Veronica Henry on Discipline, Displacement and Dipsomania at the Chipping Norton Literary Festival

Published by Emma Lee-Potter in on Tuesday 24th April 2012

It’s all very well having a stack of ideas, but how on earth do you carve out the time and space to get cracking with your book?

After hearing the brilliant Contemporary Women’s Fiction discussion at the Chipping Norton Literary Festival I blogged about yesterday, I hared down the street to hear novelist Veronica Henry’s talk on Discipline, Displacement and Dipsomania.

Veronica – known to everyone as Ronnie – is well-placed to talk about the day-to-day reality of writing for a living. She lives in north Devon with her husband and three sons and for the last 20 years has combined her hectic family life with a hugely successful career as a scriptwriter and novelist. Her latest book, Marriage and Other Games, is out in paperback and her new one, The Long Weekend, will be published in July.

First of all, she told us, “writing is a business and you have to treat it as a business. It’s not just about floating around with a pen and a notebook.”

But how do you go about combining “creativity and real life?” Well, for a start, said Ronnie, you need “head space” – the time and space to get on with your writing. That means no distractions – no mobile phone, no TV, no internet. She sometimes negotiates three days away in a rented cottage or hotel by herself so that she can write without any interruptions. “Your productivity shoots up,” she said. “I can write 10,000 to 15,000 words in three days.”

Personal space is vital too. Ronnie writes on the dining table in her open-plan house and uses a Mac PowerBook. She backs everything up on Dropbox and has an inspiration board where she pins pictures of what her characters look like, where they live, even their wallpaper, and “a smallish library” (dictionary, thesaurus, book of names, brochures, index cards).

She also reckons writers have to be ultra-disciplined about how they manage their days. She works office hours and has a target of when she is going to finish a book – “a mental meter about where I am aiming to be.”

Ronnie mentioned a few apps she finds useful. Pomodoro (Italian for tomato!) is a timer that sits in the corner of your computer screen. Apparently 25 minutes is the perfect time to complete a task so Pomodoro sets the timer for 25 minutes and at the end of it you can allow yourself a five-minute break.

And what about Twitter? Ronnie agreed that on the one hand it’s “an amazing tool for writers” and “just like having all your mates in the room with you,” but there’s no doubt it’s a massive distraction too. It was news to me but there are apps available (Freedom is one) to stop you sneaking on to Facebook and Twitter.

When it comes to writer’s block, Ronnie told us that “everyone gets it, and if they say they don’t, they are lying.” Her strategies to combat it include going for a walk on the beach or taking a power nap. “Don’t let it paralyse you,” she declared.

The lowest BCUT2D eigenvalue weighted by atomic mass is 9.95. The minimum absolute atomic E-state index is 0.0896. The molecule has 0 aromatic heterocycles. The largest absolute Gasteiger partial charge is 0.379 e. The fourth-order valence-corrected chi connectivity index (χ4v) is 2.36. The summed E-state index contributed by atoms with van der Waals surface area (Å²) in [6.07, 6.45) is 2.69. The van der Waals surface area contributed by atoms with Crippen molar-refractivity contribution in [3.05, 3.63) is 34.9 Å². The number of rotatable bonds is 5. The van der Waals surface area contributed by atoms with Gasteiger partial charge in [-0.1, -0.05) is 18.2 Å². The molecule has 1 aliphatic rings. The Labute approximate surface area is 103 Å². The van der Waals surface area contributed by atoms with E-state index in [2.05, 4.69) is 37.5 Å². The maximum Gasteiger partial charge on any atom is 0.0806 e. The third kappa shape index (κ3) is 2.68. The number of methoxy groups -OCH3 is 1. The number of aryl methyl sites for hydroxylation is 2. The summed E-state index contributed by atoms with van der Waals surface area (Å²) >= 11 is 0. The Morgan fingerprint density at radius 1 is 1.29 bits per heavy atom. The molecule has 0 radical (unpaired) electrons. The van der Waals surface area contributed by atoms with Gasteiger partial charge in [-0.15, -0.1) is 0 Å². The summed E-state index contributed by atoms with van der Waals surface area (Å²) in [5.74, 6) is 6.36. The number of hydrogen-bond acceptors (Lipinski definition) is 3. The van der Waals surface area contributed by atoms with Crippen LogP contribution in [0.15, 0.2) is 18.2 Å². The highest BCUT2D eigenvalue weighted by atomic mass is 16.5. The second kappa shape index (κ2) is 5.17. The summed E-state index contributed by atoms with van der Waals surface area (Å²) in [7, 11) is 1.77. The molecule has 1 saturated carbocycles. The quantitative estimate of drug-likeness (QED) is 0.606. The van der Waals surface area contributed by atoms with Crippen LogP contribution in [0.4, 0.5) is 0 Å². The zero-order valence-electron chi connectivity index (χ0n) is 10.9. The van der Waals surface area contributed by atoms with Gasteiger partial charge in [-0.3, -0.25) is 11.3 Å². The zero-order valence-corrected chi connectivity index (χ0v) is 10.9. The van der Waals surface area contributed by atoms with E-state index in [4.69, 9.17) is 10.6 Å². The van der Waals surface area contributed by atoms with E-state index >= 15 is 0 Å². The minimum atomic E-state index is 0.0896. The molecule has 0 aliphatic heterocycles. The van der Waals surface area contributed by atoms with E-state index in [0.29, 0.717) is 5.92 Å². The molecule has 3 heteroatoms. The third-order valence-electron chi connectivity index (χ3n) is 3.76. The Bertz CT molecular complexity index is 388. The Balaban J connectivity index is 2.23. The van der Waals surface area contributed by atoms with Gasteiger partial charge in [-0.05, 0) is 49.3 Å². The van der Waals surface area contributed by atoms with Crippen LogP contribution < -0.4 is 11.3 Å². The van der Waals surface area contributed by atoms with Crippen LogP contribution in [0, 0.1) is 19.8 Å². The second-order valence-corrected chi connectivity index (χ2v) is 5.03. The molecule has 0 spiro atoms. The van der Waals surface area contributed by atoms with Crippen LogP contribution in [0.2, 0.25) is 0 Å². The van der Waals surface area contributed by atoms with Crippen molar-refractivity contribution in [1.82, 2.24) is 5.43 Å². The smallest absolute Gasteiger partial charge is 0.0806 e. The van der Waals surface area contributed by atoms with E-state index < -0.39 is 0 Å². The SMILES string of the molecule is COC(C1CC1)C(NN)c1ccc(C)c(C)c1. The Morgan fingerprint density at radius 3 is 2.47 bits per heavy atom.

Finally she had a word of warning about writers’ clothes. She confessed to wearing “skanky leggings, my brother’s old rugby shirt and a pair of tights to tie up my fringe” while she works. But, she said, “try and dress up sometimes. Treat yourself as a real person and dress for success.” Dress for success – my new mantra.

10 comments so far

  • Thanks for posting this. I shall look into the apps. I’m a devil for spending far too much time on Twitter – then wonder why my word count hasn’t been achieved.

  • A really interesting blog posting, Emma. Many thanks to you and to Ronnie. I know what she means about twitter and FB…

    Liz X

  • I agree, it was a fantastic talk and so true! This was my choice of complimentary ticket as a voluteer at the ChipLitFest, and I’m so pleased I chose this one – just perfect for my own situation. I’m going to check out Pomodoro and Freedom asap as well…

  • Me too, Liz. Not so much FB, but Twitter is completely addictive. I try to stick to using it in the morning and evening but it doesn’t always turn out that way!

  • Interesting read as ever, thank you Emma.

    Funnily enough I came across the Pomodoro technique recently – but have been putting off reading the article 😉 I am the absolute queen of displacement activity and am so thankful that the internet was not invented when I was a youngster. I would have never done any proper studying at all!

    I am a huge fan of Dropbox, as I use it to transfer assignments that my students upload to the Uni system. Then I can open them on my iPad and mark them via an app, and then return them to Dropbox and back to the students. Of course, I could just use a usb stick if one could fit in an iPad ….

  • Love hearing how other writers work. Unfortunately, I do spend an awful lot of time floating around with a pen and notebook and doing not very much. But I have found that wearing high heels at my desk – as if I were working in an office – does somehow concentrate the mind.
    PS: I’ve got Dropbox; would be interested to know if Pomodoro works (although I do have an Internet cafe round the corner, so I’m not sure if it would be enough to keep me away from Twitter).

  • That’s a brilliant tip about wearing high heels at your desk, Karen. I’m always in bare feet, which could explain a lot! I’ll report back on Pomodoro – it sounds good, I think, so am going to give it a try.

  • Thank you so much, Linsey. I have started using Pomodoro and it’s really good. It doesn’t keep me off Twitter entirely but it does concentrate my mind, which is good. Next I must try Dropbox. At the moment I email stuff to myself but I don’t think that’s very reliable.

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